Interviewed by the Cubadebate portal, he noted the macroeconomic indicators to be taken into account when examining trade, finances and other aspects, especially in view of the situation in Cuban households.
He defined, first of all, the Consumer Price Index (CPI) as a macroeconomic indicator that reflects inflation and refers to three essential elements in daily life, such as a basket of goods and services, the weighting of such goods and the final expenditure structure of households.
The expert said that in other words, it can be said that the CPI allows knowing the average variation experienced by the prices of a basket of goods and services, which represents the population’s consumption in a given period.
The specialist insisted that in Cuba’s case, the index is calculated on the bases of data from 2010, when the last national survey on households’ income and expenditures was conducted.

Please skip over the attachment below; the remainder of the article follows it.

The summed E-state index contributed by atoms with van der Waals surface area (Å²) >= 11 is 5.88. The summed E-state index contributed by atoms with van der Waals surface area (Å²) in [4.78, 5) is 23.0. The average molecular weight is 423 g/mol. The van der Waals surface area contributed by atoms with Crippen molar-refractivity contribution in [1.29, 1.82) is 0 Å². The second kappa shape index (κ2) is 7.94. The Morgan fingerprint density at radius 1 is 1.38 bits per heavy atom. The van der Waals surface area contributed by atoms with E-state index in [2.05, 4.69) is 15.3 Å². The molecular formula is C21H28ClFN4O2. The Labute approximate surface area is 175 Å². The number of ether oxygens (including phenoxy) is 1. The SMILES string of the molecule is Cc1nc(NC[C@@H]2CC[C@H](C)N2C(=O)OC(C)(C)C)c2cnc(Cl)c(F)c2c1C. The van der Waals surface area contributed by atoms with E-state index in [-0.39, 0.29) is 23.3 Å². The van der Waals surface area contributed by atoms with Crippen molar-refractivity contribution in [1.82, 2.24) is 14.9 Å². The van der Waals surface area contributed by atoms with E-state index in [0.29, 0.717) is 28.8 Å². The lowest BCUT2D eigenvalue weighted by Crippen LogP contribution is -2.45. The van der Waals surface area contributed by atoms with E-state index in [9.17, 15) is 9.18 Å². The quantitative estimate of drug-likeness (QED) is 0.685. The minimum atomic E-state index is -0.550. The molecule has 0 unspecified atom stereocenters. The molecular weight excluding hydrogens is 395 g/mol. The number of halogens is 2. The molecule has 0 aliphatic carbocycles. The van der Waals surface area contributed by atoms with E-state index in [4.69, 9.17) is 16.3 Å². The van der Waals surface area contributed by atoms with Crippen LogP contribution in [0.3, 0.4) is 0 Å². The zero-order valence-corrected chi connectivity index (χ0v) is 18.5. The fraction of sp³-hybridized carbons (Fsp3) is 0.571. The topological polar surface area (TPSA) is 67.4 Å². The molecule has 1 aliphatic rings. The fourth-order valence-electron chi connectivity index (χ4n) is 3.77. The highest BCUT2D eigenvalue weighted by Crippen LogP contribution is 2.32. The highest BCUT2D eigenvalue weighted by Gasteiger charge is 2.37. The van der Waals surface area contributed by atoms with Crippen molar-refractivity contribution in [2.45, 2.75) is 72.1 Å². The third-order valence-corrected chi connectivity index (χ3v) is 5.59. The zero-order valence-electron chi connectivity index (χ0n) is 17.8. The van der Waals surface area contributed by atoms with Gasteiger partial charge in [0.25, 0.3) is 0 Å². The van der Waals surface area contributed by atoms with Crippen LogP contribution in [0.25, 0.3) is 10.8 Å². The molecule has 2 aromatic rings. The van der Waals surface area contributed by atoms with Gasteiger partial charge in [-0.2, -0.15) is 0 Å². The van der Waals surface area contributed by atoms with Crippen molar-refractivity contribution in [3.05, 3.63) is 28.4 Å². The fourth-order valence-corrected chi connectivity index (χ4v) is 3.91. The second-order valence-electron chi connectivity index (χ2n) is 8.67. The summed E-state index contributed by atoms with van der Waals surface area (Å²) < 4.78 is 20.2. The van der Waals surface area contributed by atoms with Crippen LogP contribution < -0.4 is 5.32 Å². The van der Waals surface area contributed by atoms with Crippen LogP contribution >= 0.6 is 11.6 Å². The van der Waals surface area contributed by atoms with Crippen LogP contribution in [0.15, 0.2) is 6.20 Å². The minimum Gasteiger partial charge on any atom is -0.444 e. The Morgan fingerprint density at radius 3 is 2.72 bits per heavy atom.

That consultation collects preferences with a weekly, monthly, semi-annual and annual period, in the acquisition of goods and services.
The elements to take into account in this analysis, according to ONEI, are the basket of goods and services that in Cuba consists of 298 items, and account for more than 90 percent of household spending.
Approximately 31,300 prices are collected monthly, in about 7,900 establishments, located in 18 municipalities throughout Cuba.
The expert explained that more non-state establishments are studied than state ones, because people set more prices in that sector.
He added that the most recent CPI published by ONEI indicates that in December 2021 the increase in consumer prices (with respect to 2010) was 94.17 percent, and at the end of the year it was 77.33 percent.